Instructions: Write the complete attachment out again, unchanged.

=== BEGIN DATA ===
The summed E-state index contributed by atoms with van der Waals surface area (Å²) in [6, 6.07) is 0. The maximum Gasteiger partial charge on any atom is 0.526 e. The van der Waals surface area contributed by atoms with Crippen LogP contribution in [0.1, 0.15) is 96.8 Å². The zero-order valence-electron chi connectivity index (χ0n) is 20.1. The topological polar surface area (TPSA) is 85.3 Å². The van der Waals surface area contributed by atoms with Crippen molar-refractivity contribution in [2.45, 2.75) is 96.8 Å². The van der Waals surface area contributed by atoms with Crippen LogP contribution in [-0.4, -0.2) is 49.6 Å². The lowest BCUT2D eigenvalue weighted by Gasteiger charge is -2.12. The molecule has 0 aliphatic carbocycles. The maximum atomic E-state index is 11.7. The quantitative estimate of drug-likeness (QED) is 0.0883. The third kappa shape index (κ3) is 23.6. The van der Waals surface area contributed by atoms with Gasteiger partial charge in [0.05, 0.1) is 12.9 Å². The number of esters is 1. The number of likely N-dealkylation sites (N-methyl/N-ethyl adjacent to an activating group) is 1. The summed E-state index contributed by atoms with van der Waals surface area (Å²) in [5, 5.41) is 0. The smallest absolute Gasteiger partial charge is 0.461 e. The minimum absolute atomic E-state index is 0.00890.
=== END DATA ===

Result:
The summed E-state index contributed by atoms with van der Waals surface area (Å²) in [6, 6.07) is 0. The maximum Gasteiger partial charge on any atom is 0.526 e. The van der Waals surface area contributed by atoms with Crippen LogP contribution in [0.1, 0.15) is 96.8 Å². The zero-order valence-electron chi connectivity index (χ0n) is 20.1. The topological polar surface area (TPSA) is 85.3 Å². The van der Waals surface area contributed by atoms with Crippen molar-refractivity contribution in [2.45, 2.75) is 96.8 Å². The van der Waals surface area contributed by atoms with Crippen LogP contribution in [-0.4, -0.2) is 49.6 Å². The lowest BCUT2D eigenvalue weighted by Gasteiger charge is -2.12. The molecule has 0 aliphatic carbocycles. The maximum atomic E-state index is 11.7. The quantitative estimate of drug-likeness (QED) is 0.0883. The third kappa shape index (κ3) is 23.6. The van der Waals surface area contributed by atoms with Gasteiger partial charge in [0.05, 0.1) is 12.9 Å². The number of esters is 1. The number of likely N-dealkylation sites (N-methyl/N-ethyl adjacent to an activating group) is 1. The summed E-state index contributed by atoms with van der Waals surface area (Å²) in [5, 5.41) is 0. The smallest absolute Gasteiger partial charge is 0.461 e. The minimum absolute atomic E-state index is 0.00890.